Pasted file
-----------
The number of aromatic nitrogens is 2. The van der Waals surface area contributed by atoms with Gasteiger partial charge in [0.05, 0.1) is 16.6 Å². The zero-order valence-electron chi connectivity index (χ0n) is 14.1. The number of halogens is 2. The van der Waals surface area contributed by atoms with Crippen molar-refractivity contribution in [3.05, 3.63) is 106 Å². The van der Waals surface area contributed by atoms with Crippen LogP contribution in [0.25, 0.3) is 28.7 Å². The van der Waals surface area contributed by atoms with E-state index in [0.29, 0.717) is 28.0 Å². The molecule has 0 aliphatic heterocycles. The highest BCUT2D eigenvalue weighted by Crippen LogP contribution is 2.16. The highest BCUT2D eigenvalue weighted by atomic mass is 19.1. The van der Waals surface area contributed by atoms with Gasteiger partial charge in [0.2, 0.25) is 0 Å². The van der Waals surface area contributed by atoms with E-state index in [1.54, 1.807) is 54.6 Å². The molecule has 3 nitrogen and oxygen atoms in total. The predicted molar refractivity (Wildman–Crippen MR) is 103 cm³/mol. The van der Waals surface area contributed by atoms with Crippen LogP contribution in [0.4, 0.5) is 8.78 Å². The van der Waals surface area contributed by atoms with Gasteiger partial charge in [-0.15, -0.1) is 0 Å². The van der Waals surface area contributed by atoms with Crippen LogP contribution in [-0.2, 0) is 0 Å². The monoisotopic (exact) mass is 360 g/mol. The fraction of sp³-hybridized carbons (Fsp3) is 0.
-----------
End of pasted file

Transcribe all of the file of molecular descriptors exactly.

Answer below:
The number of aromatic nitrogens is 2. The van der Waals surface area contributed by atoms with Gasteiger partial charge in [0.05, 0.1) is 16.6 Å². The zero-order valence-electron chi connectivity index (χ0n) is 14.1. The number of halogens is 2. The van der Waals surface area contributed by atoms with Crippen molar-refractivity contribution in [3.05, 3.63) is 106 Å². The van der Waals surface area contributed by atoms with Crippen LogP contribution in [0.25, 0.3) is 28.7 Å². The van der Waals surface area contributed by atoms with E-state index in [0.29, 0.717) is 28.0 Å². The molecule has 0 aliphatic heterocycles. The highest BCUT2D eigenvalue weighted by Crippen LogP contribution is 2.16. The highest BCUT2D eigenvalue weighted by atomic mass is 19.1. The van der Waals surface area contributed by atoms with Gasteiger partial charge in [0.2, 0.25) is 0 Å². The van der Waals surface area contributed by atoms with E-state index in [1.54, 1.807) is 54.6 Å². The molecule has 3 nitrogen and oxygen atoms in total. The predicted molar refractivity (Wildman–Crippen MR) is 103 cm³/mol. The van der Waals surface area contributed by atoms with Crippen LogP contribution in [0.4, 0.5) is 8.78 Å². The van der Waals surface area contributed by atoms with Gasteiger partial charge in [-0.15, -0.1) is 0 Å². The van der Waals surface area contributed by atoms with Crippen LogP contribution in [-0.2, 0) is 0 Å². The monoisotopic (exact) mass is 360 g/mol. The fraction of sp³-hybridized carbons (Fsp3) is 0.